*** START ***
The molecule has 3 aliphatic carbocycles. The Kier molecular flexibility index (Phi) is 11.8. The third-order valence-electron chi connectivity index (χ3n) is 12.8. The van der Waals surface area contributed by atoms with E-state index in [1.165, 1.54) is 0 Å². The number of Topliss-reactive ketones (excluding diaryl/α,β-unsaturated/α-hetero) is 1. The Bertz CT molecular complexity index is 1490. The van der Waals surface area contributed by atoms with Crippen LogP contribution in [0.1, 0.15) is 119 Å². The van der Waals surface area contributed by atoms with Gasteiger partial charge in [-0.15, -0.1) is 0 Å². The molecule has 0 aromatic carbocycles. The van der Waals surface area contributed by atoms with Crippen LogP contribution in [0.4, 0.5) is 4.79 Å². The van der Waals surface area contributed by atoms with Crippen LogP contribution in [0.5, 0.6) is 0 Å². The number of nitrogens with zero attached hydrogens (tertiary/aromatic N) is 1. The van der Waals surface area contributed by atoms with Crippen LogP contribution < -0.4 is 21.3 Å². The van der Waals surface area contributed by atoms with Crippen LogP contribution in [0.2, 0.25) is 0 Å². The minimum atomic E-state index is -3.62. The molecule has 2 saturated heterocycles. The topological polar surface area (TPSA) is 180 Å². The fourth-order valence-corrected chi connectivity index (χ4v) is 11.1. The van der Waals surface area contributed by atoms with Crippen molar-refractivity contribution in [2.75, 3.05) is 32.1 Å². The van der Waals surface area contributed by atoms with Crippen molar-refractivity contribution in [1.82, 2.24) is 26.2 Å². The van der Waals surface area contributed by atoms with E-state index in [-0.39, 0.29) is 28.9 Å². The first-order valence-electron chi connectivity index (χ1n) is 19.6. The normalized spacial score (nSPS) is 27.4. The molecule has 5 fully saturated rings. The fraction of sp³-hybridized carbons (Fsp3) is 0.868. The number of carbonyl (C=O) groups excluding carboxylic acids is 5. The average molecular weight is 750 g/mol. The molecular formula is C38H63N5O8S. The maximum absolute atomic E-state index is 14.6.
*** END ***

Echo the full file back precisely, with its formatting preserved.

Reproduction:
The molecule has 3 aliphatic carbocycles. The Kier molecular flexibility index (Phi) is 11.8. The third-order valence-electron chi connectivity index (χ3n) is 12.8. The van der Waals surface area contributed by atoms with E-state index in [1.165, 1.54) is 0 Å². The number of Topliss-reactive ketones (excluding diaryl/α,β-unsaturated/α-hetero) is 1. The Bertz CT molecular complexity index is 1490. The van der Waals surface area contributed by atoms with Crippen LogP contribution in [0.1, 0.15) is 119 Å². The van der Waals surface area contributed by atoms with Gasteiger partial charge in [-0.15, -0.1) is 0 Å². The molecule has 0 aromatic carbocycles. The van der Waals surface area contributed by atoms with Crippen LogP contribution in [0.4, 0.5) is 4.79 Å². The van der Waals surface area contributed by atoms with Crippen LogP contribution in [0.5, 0.6) is 0 Å². The number of nitrogens with zero attached hydrogens (tertiary/aromatic N) is 1. The van der Waals surface area contributed by atoms with Crippen LogP contribution < -0.4 is 21.3 Å². The van der Waals surface area contributed by atoms with Crippen LogP contribution in [0.2, 0.25) is 0 Å². The minimum atomic E-state index is -3.62. The molecule has 2 saturated heterocycles. The topological polar surface area (TPSA) is 180 Å². The fourth-order valence-corrected chi connectivity index (χ4v) is 11.1. The van der Waals surface area contributed by atoms with Crippen molar-refractivity contribution in [2.75, 3.05) is 32.1 Å². The van der Waals surface area contributed by atoms with Crippen molar-refractivity contribution in [1.82, 2.24) is 26.2 Å². The van der Waals surface area contributed by atoms with E-state index in [-0.39, 0.29) is 28.9 Å². The first-order valence-electron chi connectivity index (χ1n) is 19.6. The normalized spacial score (nSPS) is 27.4. The molecule has 5 fully saturated rings. The fraction of sp³-hybridized carbons (Fsp3) is 0.868. The number of carbonyl (C=O) groups excluding carboxylic acids is 5. The average molecular weight is 750 g/mol. The molecular formula is C38H63N5O8S. The maximum absolute atomic E-state index is 14.6.